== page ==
Langston noticed. “What’s with that guy?” he asked Troy.

So he saw it too.

“That’s Dubson,” said Troy in a low voice, giving Langston a knowing look.

“Oh,” said Langston.

Theodore moved closer to the men. “Did I just see what I thought I saw?”

Troy sighed, frowned. “We weren’t going to tell you about Dubson until later. That kid is from our Youth Volunteer Scientist Program, a program where young people who get into a scrape with the law can work off their debt to society, so to speak, by putting in time at the lab, taking part in a few harmless experiments. It’s all legal, I assure you. He signed a waiver.” Langston looked around, and his voice dropped. “We’ve developed a cream that’s applied to the skin. The cuttlefish gene spliced to some stem cells. The cream is applied before the cells die, and is absorbed into the skin. The results are fantastic. Short term, but incredibly promising.”

“You’re doing human experiments?” Theodore’s voice rose, and several lab techs looked over. This was unheard of. His mind raced. Cuttlefish. They were related to octopi, known for their amazing camouflage techniques, their ability to change the pigmentation of their skin to their surroundings. Is that what he saw? And this guy was running around the lab? He felt color rising to his cheeks, a flash of something that was akin to anger. This was too much! He had a million questions.

Langston saw his irritation. He took him by the arm and led him away from the tables. “Theodore, it’s inevitable that man will take the genetic engineering work to the next level. That is what we ourselves are genetically designed to do, to find out how far our minds, our research, can take us. VCC is just the first one to do it. Dubson was happy to volunteer. He thought it was marvelous to see if he could have this camouflage ability. Can you imagine? It’s like the closest thing to human invisibility. The applications are incalculable and the military is very interested, as you can imagine. And this program, with these volunteers — it’s a great way to keep that bottom line down.”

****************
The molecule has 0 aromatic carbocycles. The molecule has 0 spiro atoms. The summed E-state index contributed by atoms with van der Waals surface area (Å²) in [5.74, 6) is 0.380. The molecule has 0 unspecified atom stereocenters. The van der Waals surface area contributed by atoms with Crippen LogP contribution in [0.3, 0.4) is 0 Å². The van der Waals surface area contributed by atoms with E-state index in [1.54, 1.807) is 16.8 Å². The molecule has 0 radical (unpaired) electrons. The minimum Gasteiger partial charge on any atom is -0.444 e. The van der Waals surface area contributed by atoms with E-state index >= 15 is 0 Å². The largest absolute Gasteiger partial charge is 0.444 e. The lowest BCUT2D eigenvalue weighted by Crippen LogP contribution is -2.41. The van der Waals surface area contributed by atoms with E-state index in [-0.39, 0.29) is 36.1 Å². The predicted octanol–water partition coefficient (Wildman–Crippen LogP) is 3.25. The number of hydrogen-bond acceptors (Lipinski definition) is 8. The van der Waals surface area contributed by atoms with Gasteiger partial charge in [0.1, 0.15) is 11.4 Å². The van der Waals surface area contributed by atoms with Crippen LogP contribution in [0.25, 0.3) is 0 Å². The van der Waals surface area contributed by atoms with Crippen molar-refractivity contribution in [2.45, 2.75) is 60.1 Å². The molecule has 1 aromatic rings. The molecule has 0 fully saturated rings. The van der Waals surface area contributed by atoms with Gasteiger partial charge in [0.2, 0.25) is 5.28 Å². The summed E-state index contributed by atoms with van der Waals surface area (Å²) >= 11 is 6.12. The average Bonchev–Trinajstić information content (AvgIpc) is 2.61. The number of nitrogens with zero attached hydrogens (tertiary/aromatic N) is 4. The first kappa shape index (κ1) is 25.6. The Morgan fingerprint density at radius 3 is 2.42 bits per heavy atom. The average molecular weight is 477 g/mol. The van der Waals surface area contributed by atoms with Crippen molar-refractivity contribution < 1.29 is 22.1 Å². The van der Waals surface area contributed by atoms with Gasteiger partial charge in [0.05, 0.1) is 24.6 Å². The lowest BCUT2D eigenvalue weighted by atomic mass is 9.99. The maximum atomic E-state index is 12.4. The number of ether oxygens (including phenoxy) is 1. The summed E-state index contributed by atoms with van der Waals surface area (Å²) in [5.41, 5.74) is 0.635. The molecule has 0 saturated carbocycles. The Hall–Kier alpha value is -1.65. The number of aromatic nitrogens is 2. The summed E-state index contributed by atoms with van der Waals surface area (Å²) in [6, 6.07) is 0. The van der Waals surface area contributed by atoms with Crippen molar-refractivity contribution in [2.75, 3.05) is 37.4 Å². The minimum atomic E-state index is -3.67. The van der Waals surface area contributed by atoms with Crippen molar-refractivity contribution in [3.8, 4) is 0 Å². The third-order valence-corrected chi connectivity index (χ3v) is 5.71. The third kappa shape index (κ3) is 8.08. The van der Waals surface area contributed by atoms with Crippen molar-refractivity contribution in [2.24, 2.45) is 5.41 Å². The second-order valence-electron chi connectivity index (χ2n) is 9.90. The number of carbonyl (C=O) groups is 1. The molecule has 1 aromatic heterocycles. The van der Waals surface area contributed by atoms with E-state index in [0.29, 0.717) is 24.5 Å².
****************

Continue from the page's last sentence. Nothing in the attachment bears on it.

Contradicting thoughts battled in Theodore’s mind: This isn’t right — they are using these kids — fought hard against — Human invisibility? That is the coolest thing ever! Langston was staring, trying to read him. Theodore swallowed hard. I’ll sort it out later. “This is some cutting edge work, that’s for sure,” Theodore said in a husky voice. An inkling of the possibility of what might be in the top-secret lab teased his mind. I’m in, thought Theodore, I signed the papers. Either it’ll be me or someone else as president of the Biotech Division. I’ve always wanted this.

Langston smiled. “There will be plenty of time to talk about this later. We should get on with the tour.” Troy led the way to a part of the lab where technicians sat at benches hunched over Petri dishes. He explained that the fingernail-size sections of choco-cane, a previously engineered combination of sugar cane and the cacao tree, had been placed in a nutrient mixture. To this mixture the lab technicians added, by syringe, a solution of a disease bacterium.

Troy explained that the bacterium had a gene, the milk-producing gene of a cow, spliced into its DNA. “We’re going for a milk chocolate plant. Can you imagine the money we’ll make?” he said. “Instant chocolate!”